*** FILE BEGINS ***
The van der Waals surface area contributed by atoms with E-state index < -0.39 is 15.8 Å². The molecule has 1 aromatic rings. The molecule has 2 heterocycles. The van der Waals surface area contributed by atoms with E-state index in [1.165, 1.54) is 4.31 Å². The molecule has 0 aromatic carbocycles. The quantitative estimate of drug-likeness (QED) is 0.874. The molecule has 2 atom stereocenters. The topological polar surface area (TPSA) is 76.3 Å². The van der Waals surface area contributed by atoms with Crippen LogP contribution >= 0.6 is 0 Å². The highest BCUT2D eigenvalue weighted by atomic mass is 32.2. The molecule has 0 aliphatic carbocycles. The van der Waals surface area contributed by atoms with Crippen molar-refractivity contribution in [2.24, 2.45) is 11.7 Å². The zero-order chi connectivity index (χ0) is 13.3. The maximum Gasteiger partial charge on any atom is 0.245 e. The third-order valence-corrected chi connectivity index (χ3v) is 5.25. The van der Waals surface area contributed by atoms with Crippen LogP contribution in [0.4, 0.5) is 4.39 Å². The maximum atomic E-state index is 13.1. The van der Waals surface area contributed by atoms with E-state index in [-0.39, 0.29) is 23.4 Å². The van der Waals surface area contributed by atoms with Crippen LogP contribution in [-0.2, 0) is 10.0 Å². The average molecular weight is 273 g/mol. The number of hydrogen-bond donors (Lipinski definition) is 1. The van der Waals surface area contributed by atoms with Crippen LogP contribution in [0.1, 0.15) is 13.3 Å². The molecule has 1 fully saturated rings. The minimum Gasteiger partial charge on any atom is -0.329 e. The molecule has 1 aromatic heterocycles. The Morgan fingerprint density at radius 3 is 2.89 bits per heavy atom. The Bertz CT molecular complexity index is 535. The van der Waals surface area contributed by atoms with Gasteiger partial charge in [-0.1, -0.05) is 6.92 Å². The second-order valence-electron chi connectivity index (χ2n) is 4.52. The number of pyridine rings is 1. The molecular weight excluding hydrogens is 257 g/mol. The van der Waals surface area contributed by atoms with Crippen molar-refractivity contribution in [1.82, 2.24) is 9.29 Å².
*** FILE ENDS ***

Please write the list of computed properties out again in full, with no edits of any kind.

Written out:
The van der Waals surface area contributed by atoms with E-state index < -0.39 is 15.8 Å². The molecule has 1 aromatic rings. The molecule has 2 heterocycles. The van der Waals surface area contributed by atoms with E-state index in [1.165, 1.54) is 4.31 Å². The molecule has 0 aromatic carbocycles. The quantitative estimate of drug-likeness (QED) is 0.874. The molecule has 2 atom stereocenters. The topological polar surface area (TPSA) is 76.3 Å². The van der Waals surface area contributed by atoms with Crippen LogP contribution >= 0.6 is 0 Å². The highest BCUT2D eigenvalue weighted by atomic mass is 32.2. The molecule has 0 aliphatic carbocycles. The van der Waals surface area contributed by atoms with Crippen molar-refractivity contribution in [2.24, 2.45) is 11.7 Å². The zero-order chi connectivity index (χ0) is 13.3. The maximum Gasteiger partial charge on any atom is 0.245 e. The third-order valence-corrected chi connectivity index (χ3v) is 5.25. The van der Waals surface area contributed by atoms with Crippen LogP contribution in [0.4, 0.5) is 4.39 Å². The maximum atomic E-state index is 13.1. The van der Waals surface area contributed by atoms with E-state index in [-0.39, 0.29) is 23.4 Å². The van der Waals surface area contributed by atoms with Crippen LogP contribution in [-0.2, 0) is 10.0 Å². The average molecular weight is 273 g/mol. The number of hydrogen-bond donors (Lipinski definition) is 1. The van der Waals surface area contributed by atoms with Crippen LogP contribution in [0.1, 0.15) is 13.3 Å². The molecule has 1 fully saturated rings. The minimum Gasteiger partial charge on any atom is -0.329 e. The molecule has 1 aromatic heterocycles. The Morgan fingerprint density at radius 3 is 2.89 bits per heavy atom. The Bertz CT molecular complexity index is 535. The van der Waals surface area contributed by atoms with Gasteiger partial charge in [-0.1, -0.05) is 6.92 Å². The second-order valence-electron chi connectivity index (χ2n) is 4.52. The number of pyridine rings is 1. The molecular weight excluding hydrogens is 257 g/mol. The van der Waals surface area contributed by atoms with Crippen molar-refractivity contribution in [1.82, 2.24) is 9.29 Å².